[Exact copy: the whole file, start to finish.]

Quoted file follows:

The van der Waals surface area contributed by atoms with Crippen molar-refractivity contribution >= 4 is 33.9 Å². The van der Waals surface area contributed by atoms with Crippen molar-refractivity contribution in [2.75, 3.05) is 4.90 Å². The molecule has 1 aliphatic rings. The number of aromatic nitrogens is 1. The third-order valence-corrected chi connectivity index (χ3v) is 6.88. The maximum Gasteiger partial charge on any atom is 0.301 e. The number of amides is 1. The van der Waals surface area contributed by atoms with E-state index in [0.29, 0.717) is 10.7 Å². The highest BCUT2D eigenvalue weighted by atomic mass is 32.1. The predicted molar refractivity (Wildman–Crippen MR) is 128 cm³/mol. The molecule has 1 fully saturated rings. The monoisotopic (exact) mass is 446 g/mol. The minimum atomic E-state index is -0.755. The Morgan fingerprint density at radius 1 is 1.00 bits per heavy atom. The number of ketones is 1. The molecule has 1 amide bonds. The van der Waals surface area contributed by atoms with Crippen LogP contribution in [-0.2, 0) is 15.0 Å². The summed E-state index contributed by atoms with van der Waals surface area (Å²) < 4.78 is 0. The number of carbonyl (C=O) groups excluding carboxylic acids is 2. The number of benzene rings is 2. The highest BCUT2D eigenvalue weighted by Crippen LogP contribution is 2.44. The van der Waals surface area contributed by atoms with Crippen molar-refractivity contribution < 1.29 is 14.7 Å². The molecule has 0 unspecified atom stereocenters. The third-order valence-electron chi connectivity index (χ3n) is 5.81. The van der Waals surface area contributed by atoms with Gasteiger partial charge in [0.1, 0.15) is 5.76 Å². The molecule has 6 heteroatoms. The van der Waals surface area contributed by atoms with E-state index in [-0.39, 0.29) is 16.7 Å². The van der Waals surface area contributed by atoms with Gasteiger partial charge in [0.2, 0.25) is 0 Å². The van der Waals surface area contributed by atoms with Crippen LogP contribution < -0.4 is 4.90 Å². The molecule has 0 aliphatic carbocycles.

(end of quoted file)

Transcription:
The van der Waals surface area contributed by atoms with Crippen molar-refractivity contribution >= 4 is 33.9 Å². The van der Waals surface area contributed by atoms with Crippen molar-refractivity contribution in [2.75, 3.05) is 4.90 Å². The molecule has 1 aliphatic rings. The number of aromatic nitrogens is 1. The third-order valence-corrected chi connectivity index (χ3v) is 6.88. The maximum Gasteiger partial charge on any atom is 0.301 e. The number of amides is 1. The van der Waals surface area contributed by atoms with E-state index in [0.29, 0.717) is 10.7 Å². The highest BCUT2D eigenvalue weighted by atomic mass is 32.1. The predicted molar refractivity (Wildman–Crippen MR) is 128 cm³/mol. The molecule has 1 fully saturated rings. The monoisotopic (exact) mass is 446 g/mol. The minimum atomic E-state index is -0.755. The Morgan fingerprint density at radius 1 is 1.00 bits per heavy atom. The number of ketones is 1. The molecule has 1 amide bonds. The van der Waals surface area contributed by atoms with Crippen LogP contribution in [-0.2, 0) is 15.0 Å². The summed E-state index contributed by atoms with van der Waals surface area (Å²) < 4.78 is 0. The number of carbonyl (C=O) groups excluding carboxylic acids is 2. The number of benzene rings is 2. The highest BCUT2D eigenvalue weighted by Crippen LogP contribution is 2.44. The van der Waals surface area contributed by atoms with Crippen molar-refractivity contribution < 1.29 is 14.7 Å². The molecule has 0 unspecified atom stereocenters. The third-order valence-electron chi connectivity index (χ3n) is 5.81. The van der Waals surface area contributed by atoms with Gasteiger partial charge in [0.1, 0.15) is 5.76 Å². The molecule has 6 heteroatoms. The van der Waals surface area contributed by atoms with E-state index in [-0.39, 0.29) is 16.7 Å². The van der Waals surface area contributed by atoms with Gasteiger partial charge in [0.2, 0.25) is 0 Å². The van der Waals surface area contributed by atoms with Crippen LogP contribution < -0.4 is 4.90 Å². The molecule has 0 aliphatic carbocycles.